Pelvic Mesh Lawsuits Criticized by Surgeons
Pelvic or transvaginal meshes are medical devices that are used to treat a number of pelvic floor problems including Pelvic Organ Prolapse and Stress Urinary Incontinence. However, a number of patients have reported severe complications with the devices that not only exacerbated current problems but caused new ones. In response, some states have targeted the companies that produced these devices in order to recoup costs to the healthcare system. Now, many surgeons are protesting the aggressive response of state legislators.
When States Sue Private Companies
There are a number of examples of states suing private companies in order to recoup costs associated with injuries to the public. One high-profile case involved the State of California versus Sherwin Williams. California sued the paint company after it was determined that cleanup related to lead paint would cost the state half a billion dollars. The state won the judgment and Sherwin Williams appealed all the way to the U.S. Supreme Court where the appeal was dismissed.
More recently, states have been suing drug companies that produce opioid-based pain relievers for causing the current opioid crisis. Among their claims are that drug manufacturers failed to warn doctors about the potential dangers of their drug and downplayed its habit-forming qualities.
Now, four states are suing the manufacturers of pelvic mesh devices over alleged design defects of the device itself and surgeons who specialize in female pelvic medicine are not pleased.
States Allege Companies Failed to Disclose Dangers
Much like the opioid lawsuits, states are alleging that companies that produce pelvic meshes (most notably Johnson & Johnson) failed to warn doctors and patients about the potential complications of using the device. Unlike the opioid cases, however, there was no apparent attempt to the deceive the doctors or downplay risks associated with the devices.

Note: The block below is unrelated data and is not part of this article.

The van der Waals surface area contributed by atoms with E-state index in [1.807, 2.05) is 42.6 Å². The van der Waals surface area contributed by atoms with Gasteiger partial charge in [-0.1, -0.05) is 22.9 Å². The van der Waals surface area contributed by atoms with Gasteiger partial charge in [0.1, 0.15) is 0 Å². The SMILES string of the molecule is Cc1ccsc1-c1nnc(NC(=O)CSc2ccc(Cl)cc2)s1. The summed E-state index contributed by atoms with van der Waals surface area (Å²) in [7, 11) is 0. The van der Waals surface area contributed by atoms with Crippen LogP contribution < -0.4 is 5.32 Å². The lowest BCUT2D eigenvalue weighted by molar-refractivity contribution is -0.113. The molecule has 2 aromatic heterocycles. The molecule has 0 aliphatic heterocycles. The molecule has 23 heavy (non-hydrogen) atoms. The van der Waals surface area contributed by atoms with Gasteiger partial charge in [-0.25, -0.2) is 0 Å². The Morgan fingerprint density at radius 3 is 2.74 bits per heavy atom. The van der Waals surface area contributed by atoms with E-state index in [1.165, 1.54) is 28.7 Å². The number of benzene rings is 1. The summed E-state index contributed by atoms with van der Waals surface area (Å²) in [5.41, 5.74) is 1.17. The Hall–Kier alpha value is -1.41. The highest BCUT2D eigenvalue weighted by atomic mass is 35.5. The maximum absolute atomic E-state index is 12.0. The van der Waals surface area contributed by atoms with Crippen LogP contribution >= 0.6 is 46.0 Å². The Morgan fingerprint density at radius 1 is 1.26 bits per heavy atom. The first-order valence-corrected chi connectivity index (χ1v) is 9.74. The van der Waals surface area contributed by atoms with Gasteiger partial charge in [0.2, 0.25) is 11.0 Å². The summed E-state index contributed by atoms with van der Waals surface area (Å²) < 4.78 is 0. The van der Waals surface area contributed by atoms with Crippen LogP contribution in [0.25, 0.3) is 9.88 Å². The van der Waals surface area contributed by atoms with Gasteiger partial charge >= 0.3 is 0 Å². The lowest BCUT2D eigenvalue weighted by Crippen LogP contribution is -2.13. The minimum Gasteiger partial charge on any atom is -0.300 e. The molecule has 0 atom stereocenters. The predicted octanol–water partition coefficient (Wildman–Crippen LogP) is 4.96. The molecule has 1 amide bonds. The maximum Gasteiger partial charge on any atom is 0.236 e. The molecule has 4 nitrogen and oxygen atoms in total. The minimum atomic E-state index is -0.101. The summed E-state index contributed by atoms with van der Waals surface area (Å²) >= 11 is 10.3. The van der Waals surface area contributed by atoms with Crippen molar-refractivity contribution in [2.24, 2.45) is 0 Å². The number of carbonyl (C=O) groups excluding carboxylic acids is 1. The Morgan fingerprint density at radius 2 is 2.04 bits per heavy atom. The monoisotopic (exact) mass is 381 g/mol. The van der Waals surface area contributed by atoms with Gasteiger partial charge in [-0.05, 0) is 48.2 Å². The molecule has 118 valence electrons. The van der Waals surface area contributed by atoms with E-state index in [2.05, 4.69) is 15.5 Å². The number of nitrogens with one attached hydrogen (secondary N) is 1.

In this case, civil lawsuits against the companies that manufactured pelvic meshes are still going strong and recalls for some of the devices have been issued.
The mesh is installed along the vaginal wall in order to support the bladder and other organs found in the pelvis. However, it was determined that the mesh can fuse to the organs that it’s supporting with scar tissue causing severe inflammation. In some cases the mesh shrinks causing scar tissue to form.
Surgeons, however, note that transvaginal meshes are still the best option for those who are suffering from POP and SUI. They also note that of the nearly 4 million women around the world who have transvaginal meshes installed, only around 5% will experience serious symptoms such as the ones mentioned above. Nonetheless, in 2016, the FDA recategorized transvaginal meshes as a “high-risk device” from a “moderate-risk” device, but only when treating POP. It is still listed as a “moderate-risk” device when treating SUI. While complications can still occur in patients suffering from SUI, they are generally less serious and less frequent.
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The Miami legal team at the office of Alan Goldfarb P.A. represents plaintiffs in product liability lawsuits. If you’ve been injured by a dangerous of defective product, give us a call or talk to us online to set up a free consultation.